UO Graduate Students Hold Funeral for the School’s ‘Public Promise’

Graduate students protest an ‘unfair contract’ amid bargaining for better pay

On Friday, Oct. 13, the University of Oregon’s Graduate Teaching Fellows Federation held “a funeral for the UO’s public promise” in front of the school’s Knight Library to call attention to the bargaining feud between the GTFF union and UO. 

Dozens of graduate students dressed in all black picketed outside the library as students walked past to get to the ASUO Street Faire. 

“We’re here today because we want UO to know our members are here; our members are fed up; our members are ready to do what it takes to win a fair contract,” said Rosa Inocencio-Smith, the union’s vice president of member communications.

The GTFF and UO have been in the process of writing up a new contract since March. They are currently in the mediation process, where a mediator from the state comes in to help with negotiations. If no progress is made within 15 days of mediation, either GTFF or UO can call an impasse, which could result in either GTFF striking or the UO agreeing to a new contract.

With the way the current contract is drawn up, the highest paid graduate students are making $1,906 per month. According to the MIT living wage calculator, the highest paid graduate student at the UO makes 30 percent less than the monthly living wage in Eugene, which is around $2,700.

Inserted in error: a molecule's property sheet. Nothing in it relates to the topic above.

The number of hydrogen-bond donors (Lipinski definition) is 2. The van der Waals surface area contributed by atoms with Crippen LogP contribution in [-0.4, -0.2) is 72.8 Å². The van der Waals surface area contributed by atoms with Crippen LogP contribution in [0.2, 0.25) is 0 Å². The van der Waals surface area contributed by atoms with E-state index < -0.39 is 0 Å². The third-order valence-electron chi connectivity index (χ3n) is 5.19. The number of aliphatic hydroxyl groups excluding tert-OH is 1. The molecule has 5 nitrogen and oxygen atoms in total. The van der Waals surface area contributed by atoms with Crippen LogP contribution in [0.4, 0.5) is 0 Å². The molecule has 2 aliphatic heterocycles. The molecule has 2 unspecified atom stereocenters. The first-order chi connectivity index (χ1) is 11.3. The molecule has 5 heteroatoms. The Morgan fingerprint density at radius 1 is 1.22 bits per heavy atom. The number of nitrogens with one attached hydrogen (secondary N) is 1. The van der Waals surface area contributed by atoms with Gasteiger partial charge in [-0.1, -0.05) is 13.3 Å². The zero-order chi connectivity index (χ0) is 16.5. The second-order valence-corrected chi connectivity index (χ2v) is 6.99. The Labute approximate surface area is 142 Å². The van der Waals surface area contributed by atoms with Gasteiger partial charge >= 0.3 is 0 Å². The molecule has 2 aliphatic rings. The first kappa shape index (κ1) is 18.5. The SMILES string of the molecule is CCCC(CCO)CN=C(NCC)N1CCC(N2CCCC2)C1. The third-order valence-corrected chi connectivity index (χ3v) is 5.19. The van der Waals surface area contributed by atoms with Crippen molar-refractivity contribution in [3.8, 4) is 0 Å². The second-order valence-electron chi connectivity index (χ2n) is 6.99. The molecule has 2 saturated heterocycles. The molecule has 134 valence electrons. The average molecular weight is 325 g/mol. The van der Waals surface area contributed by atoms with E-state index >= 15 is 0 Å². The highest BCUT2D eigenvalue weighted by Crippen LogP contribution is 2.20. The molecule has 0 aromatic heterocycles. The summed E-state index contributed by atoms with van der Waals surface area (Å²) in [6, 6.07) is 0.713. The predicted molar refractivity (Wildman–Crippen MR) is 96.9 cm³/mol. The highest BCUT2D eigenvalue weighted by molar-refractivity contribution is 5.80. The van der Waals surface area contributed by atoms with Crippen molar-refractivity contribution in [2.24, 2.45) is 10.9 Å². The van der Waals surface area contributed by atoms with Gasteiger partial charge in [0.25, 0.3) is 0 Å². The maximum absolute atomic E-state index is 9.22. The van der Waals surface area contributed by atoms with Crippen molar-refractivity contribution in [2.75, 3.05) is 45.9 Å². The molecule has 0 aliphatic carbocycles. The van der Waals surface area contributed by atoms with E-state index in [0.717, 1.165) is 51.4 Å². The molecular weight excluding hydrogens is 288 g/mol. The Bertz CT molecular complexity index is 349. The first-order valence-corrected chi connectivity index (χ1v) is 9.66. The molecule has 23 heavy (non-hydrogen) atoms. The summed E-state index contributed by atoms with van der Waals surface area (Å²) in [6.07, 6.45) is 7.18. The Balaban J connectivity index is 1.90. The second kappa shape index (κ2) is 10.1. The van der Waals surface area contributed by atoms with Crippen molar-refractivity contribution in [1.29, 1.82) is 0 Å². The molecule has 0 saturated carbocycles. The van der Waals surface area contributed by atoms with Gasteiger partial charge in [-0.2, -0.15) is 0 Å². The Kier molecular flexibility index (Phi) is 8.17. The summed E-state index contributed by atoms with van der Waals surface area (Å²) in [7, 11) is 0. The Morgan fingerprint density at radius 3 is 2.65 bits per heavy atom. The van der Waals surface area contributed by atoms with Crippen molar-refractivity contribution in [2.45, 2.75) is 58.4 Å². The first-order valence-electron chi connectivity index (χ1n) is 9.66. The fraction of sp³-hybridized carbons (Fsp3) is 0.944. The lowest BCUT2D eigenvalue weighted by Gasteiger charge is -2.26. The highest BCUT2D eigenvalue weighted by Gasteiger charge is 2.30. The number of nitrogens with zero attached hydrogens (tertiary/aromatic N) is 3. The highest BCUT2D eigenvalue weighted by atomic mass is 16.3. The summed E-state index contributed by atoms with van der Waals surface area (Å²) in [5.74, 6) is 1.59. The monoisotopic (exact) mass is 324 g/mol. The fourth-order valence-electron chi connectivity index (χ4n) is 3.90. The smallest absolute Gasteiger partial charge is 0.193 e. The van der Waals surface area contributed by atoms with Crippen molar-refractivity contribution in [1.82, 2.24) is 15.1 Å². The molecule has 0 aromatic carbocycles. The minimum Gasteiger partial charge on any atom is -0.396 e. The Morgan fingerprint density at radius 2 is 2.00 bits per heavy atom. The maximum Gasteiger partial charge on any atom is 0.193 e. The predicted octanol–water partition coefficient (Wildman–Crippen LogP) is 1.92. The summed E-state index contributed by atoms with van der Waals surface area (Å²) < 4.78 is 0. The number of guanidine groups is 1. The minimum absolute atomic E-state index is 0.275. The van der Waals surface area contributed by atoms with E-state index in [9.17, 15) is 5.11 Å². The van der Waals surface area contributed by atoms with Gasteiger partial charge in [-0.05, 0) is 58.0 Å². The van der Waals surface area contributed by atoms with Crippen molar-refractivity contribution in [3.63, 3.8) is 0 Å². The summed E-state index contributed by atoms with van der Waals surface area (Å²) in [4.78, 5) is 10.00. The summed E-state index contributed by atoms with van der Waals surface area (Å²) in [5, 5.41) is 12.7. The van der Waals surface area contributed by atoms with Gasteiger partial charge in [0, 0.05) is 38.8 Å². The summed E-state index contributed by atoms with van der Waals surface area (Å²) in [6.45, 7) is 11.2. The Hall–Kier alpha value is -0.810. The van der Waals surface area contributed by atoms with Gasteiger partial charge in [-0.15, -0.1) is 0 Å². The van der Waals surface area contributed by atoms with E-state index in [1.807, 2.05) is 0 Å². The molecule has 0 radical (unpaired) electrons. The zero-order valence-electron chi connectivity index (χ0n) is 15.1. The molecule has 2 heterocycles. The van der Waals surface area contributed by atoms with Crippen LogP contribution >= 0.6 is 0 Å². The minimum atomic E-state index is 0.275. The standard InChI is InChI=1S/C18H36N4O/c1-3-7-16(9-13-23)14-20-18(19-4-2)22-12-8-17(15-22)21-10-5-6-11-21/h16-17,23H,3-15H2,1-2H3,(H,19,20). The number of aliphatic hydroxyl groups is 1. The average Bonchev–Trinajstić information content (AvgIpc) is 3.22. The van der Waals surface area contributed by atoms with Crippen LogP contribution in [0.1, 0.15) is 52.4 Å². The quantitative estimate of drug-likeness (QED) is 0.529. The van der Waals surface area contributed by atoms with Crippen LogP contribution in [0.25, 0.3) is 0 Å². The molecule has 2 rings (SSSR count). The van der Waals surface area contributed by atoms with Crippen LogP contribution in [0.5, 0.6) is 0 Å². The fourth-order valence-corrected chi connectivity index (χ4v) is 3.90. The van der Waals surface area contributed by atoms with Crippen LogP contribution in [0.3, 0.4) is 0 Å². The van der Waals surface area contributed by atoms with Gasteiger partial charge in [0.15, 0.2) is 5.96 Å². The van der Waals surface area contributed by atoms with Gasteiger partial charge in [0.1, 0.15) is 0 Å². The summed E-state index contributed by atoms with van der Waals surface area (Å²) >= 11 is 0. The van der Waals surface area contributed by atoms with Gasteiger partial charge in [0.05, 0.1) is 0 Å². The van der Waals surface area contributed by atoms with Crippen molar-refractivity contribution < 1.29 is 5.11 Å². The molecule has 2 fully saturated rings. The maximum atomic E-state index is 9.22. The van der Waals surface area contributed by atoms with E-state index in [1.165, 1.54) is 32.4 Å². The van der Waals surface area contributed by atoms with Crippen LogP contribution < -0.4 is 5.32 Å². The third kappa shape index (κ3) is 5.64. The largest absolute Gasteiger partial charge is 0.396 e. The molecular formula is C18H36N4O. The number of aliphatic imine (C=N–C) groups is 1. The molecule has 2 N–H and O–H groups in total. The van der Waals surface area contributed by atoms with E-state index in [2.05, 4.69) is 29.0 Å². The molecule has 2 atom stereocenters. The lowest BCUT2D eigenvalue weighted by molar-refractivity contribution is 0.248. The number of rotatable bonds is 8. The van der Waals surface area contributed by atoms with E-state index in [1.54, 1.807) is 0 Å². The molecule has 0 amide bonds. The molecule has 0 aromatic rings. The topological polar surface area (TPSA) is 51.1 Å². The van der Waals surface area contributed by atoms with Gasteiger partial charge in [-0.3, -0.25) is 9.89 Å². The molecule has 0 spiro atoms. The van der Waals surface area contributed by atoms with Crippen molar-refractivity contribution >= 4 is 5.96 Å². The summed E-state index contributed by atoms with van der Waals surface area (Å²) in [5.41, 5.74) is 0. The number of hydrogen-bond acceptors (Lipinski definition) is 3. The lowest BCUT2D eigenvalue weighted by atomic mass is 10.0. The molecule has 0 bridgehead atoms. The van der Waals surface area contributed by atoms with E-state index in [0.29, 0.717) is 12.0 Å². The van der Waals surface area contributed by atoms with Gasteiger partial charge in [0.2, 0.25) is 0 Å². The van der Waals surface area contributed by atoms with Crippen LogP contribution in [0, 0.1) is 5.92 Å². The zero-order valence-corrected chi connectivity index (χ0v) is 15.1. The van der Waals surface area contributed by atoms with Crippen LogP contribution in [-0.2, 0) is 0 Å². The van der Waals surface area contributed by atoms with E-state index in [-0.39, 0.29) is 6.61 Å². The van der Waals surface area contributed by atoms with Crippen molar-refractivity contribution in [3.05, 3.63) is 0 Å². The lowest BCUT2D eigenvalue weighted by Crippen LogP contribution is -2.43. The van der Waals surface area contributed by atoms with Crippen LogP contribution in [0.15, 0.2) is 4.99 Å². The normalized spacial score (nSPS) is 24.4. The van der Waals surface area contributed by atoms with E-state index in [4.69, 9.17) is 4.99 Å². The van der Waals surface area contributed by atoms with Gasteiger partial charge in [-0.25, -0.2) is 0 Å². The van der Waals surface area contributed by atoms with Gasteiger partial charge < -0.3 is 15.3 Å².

GTFF President Leslie Selcer recalls fighting for the same wage increase back in 2019. “How the hell are we still fighting for a fair wage?” Selcer asks. She says she believes that different financial priorities are the real “driving force” in refusing to increase wages. 

Selcer says, “The UO cares more about funding sports events than education.” Selcer teaches introductory English and women’s and gender studies courses at the UO, where she says undergraduate students are paying “hundreds of dollars per credit” to take her classes. 

“I am bringing in hundreds of thousands of dollars to the university, and yet they can’t pay me a living wage,” she says.

Angela Seydal, UO’s director of issues management, says in an emailed statement that “The parties have dedicated time at every session to discuss their interests relative to economic issues. The complexities and economic impact of the numerous proposals are interrelated and extend beyond salary.”  

Seydal adds, “We welcome the opportunity to engage in meaningful discussions as both parties work towards this shared goal.”

So far, the UO has offered a two-percent increase in wages, which both Inocencio-Smith and Selcer say “is not anywhere close” to where it needs to be. The GTFF is hoping for a 26 percent increase in wages to make their wages comparable with other public research institutions such as Arizona State and University of California Davis, where graduate students are meeting and/or exceeding the living wage mark for their respective cities.

The GTFF will be picketing again at Johnson Hall 2:30 pm to 4 pm Thursday, Oct. 19, for its “bargaining for a better campus” rally and to support the UO Student Workers Union in their election. 

For more information on the GTFF, go to Gtff3544.net.